Philippine President Ferdinand Marcos' order yesterday for the arrest of 30 opponents, including some exiles living in the United States, is putting the Carter administration and Philippine opposition groups here in a tight spot that could lead to an unwanted confrontation.

Marcos has accused several leading exiles of involvement in a wave of terrorist bombings, the latest of which injured as many as 20 persons, including seven Americans, in Manila Sunday.

The leading Philippine opponents of Marcos here yesterday denied any connection with the mysterious April 6. Movement, which has claimed responsibility for many of the bombings, including Sunday's blast at the annual convention of the American Society of Travel Agents. However, the U.S.-based opponents interviewed said that while they disapproved of the group's terrorist tactics, they sympathized with its stated aim of restoring democracy to the Philippines after eight years of Marcos' authoritarian martial-law rule.

The Carter administration has advised all the Philippine opposition groups and leaders here that they can say what they want, but may face prosecution if they are connected with antigovernment violence in the Philippines, according to State Department officials.The United States could not send any exiles back to the Philippines, however, since the two countries do not have an extradition treaty.

While the administration apparently has stopped short of a crackdown on the groups or a full-scale investigation as demanded by Marcos, it apparently is keeping a close eye on the exiles' activities in an effort to mollify the Philippine strongman. The Philippines has long been a close ally of the United States, with the two governments bound by a defense treaty.

"We're standing on one foot on a chalk line right now," a State Department was awaiting promised evidence from the Philippine government that would link some of the exiles here with the terrorist bombings in Manila. If the Philippines provides the evidence and the Justice Department deems it substantive, an investigation could be ordered into possible violations of U.S. laws, the official said.

"We will not investigate any political organization unless we have evidence they are breaking the law," the official said.

Any established link with the Manila bombings could be punishable under the U.S. Neutrality Act, which prohibits conspiracies to forcibly overthrow allied governments, or of the Arms Export and Munitions Control Act, which bars the unauthorized export of arms and explosives from the United States, officials said.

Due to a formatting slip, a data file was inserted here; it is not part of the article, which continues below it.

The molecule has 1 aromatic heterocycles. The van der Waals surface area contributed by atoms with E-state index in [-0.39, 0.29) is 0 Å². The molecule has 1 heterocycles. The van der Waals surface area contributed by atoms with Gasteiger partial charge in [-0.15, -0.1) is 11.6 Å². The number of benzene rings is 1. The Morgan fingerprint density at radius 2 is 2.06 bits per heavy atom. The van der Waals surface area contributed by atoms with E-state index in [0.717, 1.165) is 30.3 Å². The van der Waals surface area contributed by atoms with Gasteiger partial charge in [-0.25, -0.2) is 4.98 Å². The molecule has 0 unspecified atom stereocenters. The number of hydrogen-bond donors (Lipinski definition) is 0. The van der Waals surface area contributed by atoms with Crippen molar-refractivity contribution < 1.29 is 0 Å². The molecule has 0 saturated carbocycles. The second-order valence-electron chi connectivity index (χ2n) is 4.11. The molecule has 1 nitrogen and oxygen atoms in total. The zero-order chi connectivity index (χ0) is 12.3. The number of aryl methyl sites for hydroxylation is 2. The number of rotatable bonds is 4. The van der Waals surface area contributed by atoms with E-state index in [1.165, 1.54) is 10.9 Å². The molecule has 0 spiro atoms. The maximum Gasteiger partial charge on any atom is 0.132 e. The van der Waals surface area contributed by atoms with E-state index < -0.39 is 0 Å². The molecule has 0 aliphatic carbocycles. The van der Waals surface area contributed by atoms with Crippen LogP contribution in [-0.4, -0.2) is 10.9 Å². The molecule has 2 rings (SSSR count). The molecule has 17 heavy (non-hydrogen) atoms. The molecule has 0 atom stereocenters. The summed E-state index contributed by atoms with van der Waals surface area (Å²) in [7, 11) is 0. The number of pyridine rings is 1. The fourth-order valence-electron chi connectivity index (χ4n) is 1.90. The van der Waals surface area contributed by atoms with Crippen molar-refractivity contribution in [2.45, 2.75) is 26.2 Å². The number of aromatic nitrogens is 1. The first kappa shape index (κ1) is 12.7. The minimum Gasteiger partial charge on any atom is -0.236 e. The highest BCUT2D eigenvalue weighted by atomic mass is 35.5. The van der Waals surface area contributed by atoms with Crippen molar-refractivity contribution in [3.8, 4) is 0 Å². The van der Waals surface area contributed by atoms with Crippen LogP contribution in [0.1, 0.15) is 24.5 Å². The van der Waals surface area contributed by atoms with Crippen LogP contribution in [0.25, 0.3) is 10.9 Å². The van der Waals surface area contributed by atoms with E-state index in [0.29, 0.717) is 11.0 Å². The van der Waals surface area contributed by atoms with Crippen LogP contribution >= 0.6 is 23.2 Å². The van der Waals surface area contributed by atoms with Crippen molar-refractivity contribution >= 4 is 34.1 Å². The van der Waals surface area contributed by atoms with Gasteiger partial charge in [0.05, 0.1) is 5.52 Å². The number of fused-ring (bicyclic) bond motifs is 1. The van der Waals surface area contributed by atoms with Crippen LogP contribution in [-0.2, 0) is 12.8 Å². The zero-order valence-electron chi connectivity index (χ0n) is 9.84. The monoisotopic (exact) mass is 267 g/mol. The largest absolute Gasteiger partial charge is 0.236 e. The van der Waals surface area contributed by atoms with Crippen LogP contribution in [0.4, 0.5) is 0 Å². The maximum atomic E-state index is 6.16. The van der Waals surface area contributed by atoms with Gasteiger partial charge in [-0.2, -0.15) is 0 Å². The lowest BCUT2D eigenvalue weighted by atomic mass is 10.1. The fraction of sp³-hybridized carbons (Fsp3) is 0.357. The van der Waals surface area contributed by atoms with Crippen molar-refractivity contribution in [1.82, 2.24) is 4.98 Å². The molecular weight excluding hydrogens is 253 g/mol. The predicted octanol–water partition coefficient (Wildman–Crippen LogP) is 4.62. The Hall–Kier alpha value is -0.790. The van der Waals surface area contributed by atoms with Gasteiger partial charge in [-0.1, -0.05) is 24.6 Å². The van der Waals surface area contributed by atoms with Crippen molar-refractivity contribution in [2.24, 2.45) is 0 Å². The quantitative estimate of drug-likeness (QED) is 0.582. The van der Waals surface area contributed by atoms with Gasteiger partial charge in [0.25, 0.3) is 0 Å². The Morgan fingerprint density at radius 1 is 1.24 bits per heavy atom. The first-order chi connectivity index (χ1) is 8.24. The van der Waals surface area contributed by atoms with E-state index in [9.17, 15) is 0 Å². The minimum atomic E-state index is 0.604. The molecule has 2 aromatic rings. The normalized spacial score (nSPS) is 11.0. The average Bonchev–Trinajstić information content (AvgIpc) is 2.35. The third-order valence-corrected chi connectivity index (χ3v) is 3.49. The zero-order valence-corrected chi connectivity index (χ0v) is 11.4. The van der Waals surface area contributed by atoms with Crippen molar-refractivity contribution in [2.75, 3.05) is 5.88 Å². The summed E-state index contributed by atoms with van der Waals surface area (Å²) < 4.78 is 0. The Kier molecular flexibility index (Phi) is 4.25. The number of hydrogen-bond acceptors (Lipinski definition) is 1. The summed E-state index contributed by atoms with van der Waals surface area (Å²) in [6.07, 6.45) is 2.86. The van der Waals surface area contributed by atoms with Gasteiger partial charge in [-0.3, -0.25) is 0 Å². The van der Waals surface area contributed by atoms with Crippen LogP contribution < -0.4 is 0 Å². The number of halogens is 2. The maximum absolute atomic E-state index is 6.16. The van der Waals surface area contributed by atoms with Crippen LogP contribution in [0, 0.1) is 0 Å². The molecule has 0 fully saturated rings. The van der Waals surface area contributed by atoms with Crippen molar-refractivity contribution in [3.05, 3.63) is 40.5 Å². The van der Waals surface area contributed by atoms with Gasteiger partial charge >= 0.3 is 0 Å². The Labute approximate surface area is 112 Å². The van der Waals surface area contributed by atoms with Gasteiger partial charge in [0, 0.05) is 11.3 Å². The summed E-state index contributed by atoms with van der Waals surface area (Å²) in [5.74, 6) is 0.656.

So far, officials said, there is no evidence to support Philippine government allegations that anti-Marcos terrorists have set up training camps in Arizona and California and that moderate Philippine exile leaders here have masterminded the bombings.

But contacts between these leaders and members of Philippine guerrilla groups, as well as a tendency toward radicalization of the opposition in general, have contributed to suspicions that a "U.S. connection" may exist. In addition, according to Philippine sources, this radicalization may be threatening an otherwise cordial relationship between the moderate opponents of Marcos and the State Department.

Among the opponents Marcos has blamed for the bombings, and whose arrest he now is seeking, are former senator Benigno Aquino Jr., who currently is a fellow at Harvard University's Center for International Affairs.

Aquino came to the United States in May for a heart operation after serving eight years in jail in the Philippines for his opposition to Marocs. In a telephone interview yesterday, Aquino called Sunday's bombing "unfortunate," but said that Marcos had only himself to blame for it.

"I am against violence, but you cannot close that option totally," he said. I sympathize with these people trying to regain their freedom, but I disagree with their tactics."

While denying involvement with any Philippine guerrilla group, Aquino said, "I support any opposition to Mr. Marcos." He said that the April 6 Movement had sought his leadership in two unsolicited manifestoes sent to him -- the latest dated Sept. 27, 1980 -- but that he did not know the group's members and "would like to know what their overall plan is."

Aquino said, however, that while recovering in Dallas from his heart operation he had been visited by three men who "outlined plans for bombings" in the Philippines and by members of the Moro National Liberation Front, a Moslem guerrilla group fighting for autonomy in the southern Philippines. He said that in July he went on a trip during which he learned about guerrilla "training grounds in Latin America and the Middle East," Aquino said he visited Damascus, Syria, and met leaders of the Moro group, which has been financed and trained by Libya. However, Aquino would not specify which Latin American countries he visited or where the purported training camps were.

Another opponent whose arrest is sought by Marcos is Raul Manglapus, the leader of the Movement for a Free Philippines.

He ridiculed the charge that he was linked to the recent bombings, saying, "It's very convenient to order the arrest of people who are not there." He added, "They give us too much credit to be able to start things from 10,000 miles away."

Manglapus said his group "does not counsel indiscriminate violence" such as Sunday's bombing, but that "we cannot condemn the motives announced by the April 6 Movement."